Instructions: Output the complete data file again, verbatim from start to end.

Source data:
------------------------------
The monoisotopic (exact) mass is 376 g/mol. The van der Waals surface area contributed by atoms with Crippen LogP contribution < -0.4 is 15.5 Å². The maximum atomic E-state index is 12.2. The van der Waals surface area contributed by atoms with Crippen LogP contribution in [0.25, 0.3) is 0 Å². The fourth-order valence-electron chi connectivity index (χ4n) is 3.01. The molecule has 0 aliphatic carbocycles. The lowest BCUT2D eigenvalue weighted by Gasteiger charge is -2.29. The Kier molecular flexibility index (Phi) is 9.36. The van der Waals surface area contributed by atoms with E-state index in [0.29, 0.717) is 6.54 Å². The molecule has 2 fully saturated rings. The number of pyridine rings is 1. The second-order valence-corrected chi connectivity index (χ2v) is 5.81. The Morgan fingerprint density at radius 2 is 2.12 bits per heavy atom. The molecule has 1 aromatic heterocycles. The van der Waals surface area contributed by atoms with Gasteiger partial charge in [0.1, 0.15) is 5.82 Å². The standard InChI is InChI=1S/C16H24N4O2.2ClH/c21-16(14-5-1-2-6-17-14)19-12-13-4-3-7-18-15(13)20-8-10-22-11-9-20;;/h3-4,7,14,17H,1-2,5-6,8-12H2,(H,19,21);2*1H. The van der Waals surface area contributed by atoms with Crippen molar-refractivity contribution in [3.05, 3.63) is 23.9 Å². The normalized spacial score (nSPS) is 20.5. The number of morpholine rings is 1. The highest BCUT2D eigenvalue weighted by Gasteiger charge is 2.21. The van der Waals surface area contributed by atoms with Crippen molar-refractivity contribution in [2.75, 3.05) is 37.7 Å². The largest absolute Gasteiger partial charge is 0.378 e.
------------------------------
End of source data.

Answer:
The monoisotopic (exact) mass is 376 g/mol. The van der Waals surface area contributed by atoms with Crippen LogP contribution < -0.4 is 15.5 Å². The maximum atomic E-state index is 12.2. The van der Waals surface area contributed by atoms with Crippen LogP contribution in [0.25, 0.3) is 0 Å². The fourth-order valence-electron chi connectivity index (χ4n) is 3.01. The molecule has 0 aliphatic carbocycles. The lowest BCUT2D eigenvalue weighted by Gasteiger charge is -2.29. The Kier molecular flexibility index (Phi) is 9.36. The van der Waals surface area contributed by atoms with E-state index in [0.29, 0.717) is 6.54 Å². The molecule has 2 fully saturated rings. The number of pyridine rings is 1. The second-order valence-corrected chi connectivity index (χ2v) is 5.81. The Morgan fingerprint density at radius 2 is 2.12 bits per heavy atom. The molecule has 1 aromatic heterocycles. The van der Waals surface area contributed by atoms with Gasteiger partial charge in [0.1, 0.15) is 5.82 Å². The standard InChI is InChI=1S/C16H24N4O2.2ClH/c21-16(14-5-1-2-6-17-14)19-12-13-4-3-7-18-15(13)20-8-10-22-11-9-20;;/h3-4,7,14,17H,1-2,5-6,8-12H2,(H,19,21);2*1H. The van der Waals surface area contributed by atoms with Crippen molar-refractivity contribution in [3.05, 3.63) is 23.9 Å². The normalized spacial score (nSPS) is 20.5. The number of morpholine rings is 1. The highest BCUT2D eigenvalue weighted by Gasteiger charge is 2.21. The van der Waals surface area contributed by atoms with Crippen molar-refractivity contribution in [2.75, 3.05) is 37.7 Å². The largest absolute Gasteiger partial charge is 0.378 e.